Degree Name

Doctor of Philosophy


School of Psychology


This thesis presents three empirical studies examining the relations between religious sentiment and psychological outcomes over the course of adolescence. Although there are numerous theories of religious development, and many studies have found positive relations between religious sentiment and psychological outcomes, comparatively little research has focused on the adolescent years, especially longitudinally. This is surprising, given that adolescence is the period of the lifespan where the most significant changes to religious sentiment occur. The sample consisted of approximately 2000 high school students participating in the Australian Character Study (ACS) over a four-year period.

Study 1 focused on obtaining an understanding of the ways in which belief in God was related to psychological functioning at time 1 (grade 8). Three groups (mean age = 13.92 years; 946 males, 979 females) were compared according to belief in God (believer, agnostic, atheists), on positive, social, and negative outcomes, using a profile analysis. On almost all outcomes, believers were found to have improved psychological functioning compared to agnostics, who in turn, tended to outscore atheists. The profile analysis also revealed that groups had distinctive psychological profiles, with believers’ profiles distinguished by elevated subjective well-being and parental support; and atheists’ by low affective empathy and high antisocial behaviour. The findings of this study provided the basis for the questions explored in studies 2 and 3.

Study 2 further explored relations between belief in God and outcomes examined in study 1, by repeating analyses for the proceeding 3 years. Results indicated that the three groups’ profiles remained distinctive over time, but that grade 11 profiles significantly diverged from previous years for all 3 groups. Differences between the groups also widened by grade 11, with believers’ functioning found to improve over time, and atheists having more impaired functioning over time. Unlike study 1 however, all differences between groups in grades 10 and 11 were removed after controlling for parental support. This indicates that improved functioning amongst older religious adolescents is likely related to parental support.

Study 3 adopted a growth mixture model approach to identify individual differences in trajectories of religious values from grade 8 to grade 11. Overall religiousness was found to decline, and 4 unique trajectories of religious values were identified: High (steep decline), Average, Low (average decline), and Low (stable). Relative to the Average class, increased parental support in grade 8 predicted an increased likelihood of having high religious values with a sharp decline and a reduced likelihood of being in the classes with religious values below the average: Low (average decline) and Low (stable). Members of the High and Average classes were found to be more likely to have improved well-being in grade 11. These findings are suggestive of the need to account for heterogeneity in domains of religiousness when examining religious effects.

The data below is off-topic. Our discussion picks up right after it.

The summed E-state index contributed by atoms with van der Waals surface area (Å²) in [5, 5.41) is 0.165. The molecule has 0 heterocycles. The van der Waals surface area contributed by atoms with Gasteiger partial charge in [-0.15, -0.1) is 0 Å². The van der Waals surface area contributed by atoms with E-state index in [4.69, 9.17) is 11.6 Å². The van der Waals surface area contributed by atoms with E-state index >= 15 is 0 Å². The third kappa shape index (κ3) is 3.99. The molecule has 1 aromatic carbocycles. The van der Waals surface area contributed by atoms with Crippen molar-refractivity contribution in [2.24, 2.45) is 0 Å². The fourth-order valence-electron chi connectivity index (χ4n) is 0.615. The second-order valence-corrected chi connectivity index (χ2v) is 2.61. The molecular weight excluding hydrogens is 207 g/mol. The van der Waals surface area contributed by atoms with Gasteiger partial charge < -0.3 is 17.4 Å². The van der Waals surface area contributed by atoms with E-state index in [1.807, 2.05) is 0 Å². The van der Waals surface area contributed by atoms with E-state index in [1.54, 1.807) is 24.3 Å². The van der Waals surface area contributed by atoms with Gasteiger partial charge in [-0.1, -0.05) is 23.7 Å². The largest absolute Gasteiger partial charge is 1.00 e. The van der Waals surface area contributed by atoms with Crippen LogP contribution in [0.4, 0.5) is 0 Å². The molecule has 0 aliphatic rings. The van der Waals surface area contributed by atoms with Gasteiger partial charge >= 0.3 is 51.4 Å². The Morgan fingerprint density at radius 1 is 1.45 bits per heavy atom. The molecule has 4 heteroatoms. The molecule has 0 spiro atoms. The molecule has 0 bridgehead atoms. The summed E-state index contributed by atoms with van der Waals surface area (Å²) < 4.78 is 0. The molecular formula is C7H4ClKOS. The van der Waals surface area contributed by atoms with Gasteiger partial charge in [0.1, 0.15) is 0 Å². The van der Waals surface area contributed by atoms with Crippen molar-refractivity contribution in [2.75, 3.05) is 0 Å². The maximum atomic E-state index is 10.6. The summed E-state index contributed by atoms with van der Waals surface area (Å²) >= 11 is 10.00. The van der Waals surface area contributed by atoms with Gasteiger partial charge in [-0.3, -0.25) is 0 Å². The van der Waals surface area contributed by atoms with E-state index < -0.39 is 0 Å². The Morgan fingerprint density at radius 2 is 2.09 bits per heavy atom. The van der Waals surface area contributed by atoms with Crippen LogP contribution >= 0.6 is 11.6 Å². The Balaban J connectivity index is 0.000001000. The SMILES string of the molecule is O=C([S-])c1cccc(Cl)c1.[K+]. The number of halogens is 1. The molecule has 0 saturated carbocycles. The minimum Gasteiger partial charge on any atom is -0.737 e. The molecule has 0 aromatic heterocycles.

This thesis extends previous research, being the first collection of findings examining relationships between religious sentiment and psychological outcomes in a single sample over the course of adolescence. Results suggest that belief in God is related to the highs and lows experienced by adolescents, but that the strength of relations between religious sentiment and psychological outcomes may differ between early and late adolescence. The identification of individual trajectories of religious values and how these are related to positive outcomes also demonstrates the importance of accounting for individual changes in religiousness during adolescence. Results also highlight the importance of parental support, which predicted variation in the development of religious values, and explained the improved adjustment found amongst older religious adolescents.



Unless otherwise indicated, the views expressed in this thesis are those of the author and do not necessarily represent the views of the University of Wollongong.